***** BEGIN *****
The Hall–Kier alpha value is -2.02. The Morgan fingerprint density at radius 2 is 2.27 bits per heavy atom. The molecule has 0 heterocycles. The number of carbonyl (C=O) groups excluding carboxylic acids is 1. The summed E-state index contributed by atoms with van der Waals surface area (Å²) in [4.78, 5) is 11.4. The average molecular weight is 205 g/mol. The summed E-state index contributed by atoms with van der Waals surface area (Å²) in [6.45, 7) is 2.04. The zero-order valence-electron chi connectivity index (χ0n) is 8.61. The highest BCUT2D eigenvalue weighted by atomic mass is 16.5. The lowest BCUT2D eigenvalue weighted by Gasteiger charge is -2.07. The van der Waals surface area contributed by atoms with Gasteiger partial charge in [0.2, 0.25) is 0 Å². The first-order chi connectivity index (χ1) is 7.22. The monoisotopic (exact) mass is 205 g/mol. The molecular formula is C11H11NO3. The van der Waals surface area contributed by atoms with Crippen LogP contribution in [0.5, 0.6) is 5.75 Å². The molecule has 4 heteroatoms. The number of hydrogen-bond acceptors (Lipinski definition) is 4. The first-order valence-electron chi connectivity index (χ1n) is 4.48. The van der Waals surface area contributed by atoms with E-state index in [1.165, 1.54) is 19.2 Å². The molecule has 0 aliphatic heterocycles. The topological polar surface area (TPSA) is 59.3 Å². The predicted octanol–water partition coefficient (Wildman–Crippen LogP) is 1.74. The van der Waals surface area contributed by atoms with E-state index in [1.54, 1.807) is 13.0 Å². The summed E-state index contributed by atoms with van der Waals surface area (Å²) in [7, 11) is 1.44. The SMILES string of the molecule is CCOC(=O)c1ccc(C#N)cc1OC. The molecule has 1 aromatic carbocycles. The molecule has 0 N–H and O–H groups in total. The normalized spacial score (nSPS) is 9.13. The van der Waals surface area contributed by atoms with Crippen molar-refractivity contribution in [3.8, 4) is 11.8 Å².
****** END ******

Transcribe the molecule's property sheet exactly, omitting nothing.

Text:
The Hall–Kier alpha value is -2.02. The Morgan fingerprint density at radius 2 is 2.27 bits per heavy atom. The molecule has 0 heterocycles. The number of carbonyl (C=O) groups excluding carboxylic acids is 1. The summed E-state index contributed by atoms with van der Waals surface area (Å²) in [4.78, 5) is 11.4. The average molecular weight is 205 g/mol. The summed E-state index contributed by atoms with van der Waals surface area (Å²) in [6.45, 7) is 2.04. The zero-order valence-electron chi connectivity index (χ0n) is 8.61. The highest BCUT2D eigenvalue weighted by atomic mass is 16.5. The lowest BCUT2D eigenvalue weighted by Gasteiger charge is -2.07. The van der Waals surface area contributed by atoms with Gasteiger partial charge in [0.2, 0.25) is 0 Å². The first-order chi connectivity index (χ1) is 7.22. The monoisotopic (exact) mass is 205 g/mol. The molecular formula is C11H11NO3. The van der Waals surface area contributed by atoms with Crippen LogP contribution in [0.5, 0.6) is 5.75 Å². The molecule has 4 heteroatoms. The number of hydrogen-bond acceptors (Lipinski definition) is 4. The first-order valence-electron chi connectivity index (χ1n) is 4.48. The van der Waals surface area contributed by atoms with E-state index in [1.165, 1.54) is 19.2 Å². The molecule has 0 aliphatic heterocycles. The topological polar surface area (TPSA) is 59.3 Å². The predicted octanol–water partition coefficient (Wildman–Crippen LogP) is 1.74. The van der Waals surface area contributed by atoms with E-state index in [1.54, 1.807) is 13.0 Å². The summed E-state index contributed by atoms with van der Waals surface area (Å²) in [7, 11) is 1.44. The SMILES string of the molecule is CCOC(=O)c1ccc(C#N)cc1OC. The molecule has 1 aromatic carbocycles. The molecule has 0 N–H and O–H groups in total. The normalized spacial score (nSPS) is 9.13. The van der Waals surface area contributed by atoms with Crippen molar-refractivity contribution in [3.8, 4) is 11.8 Å².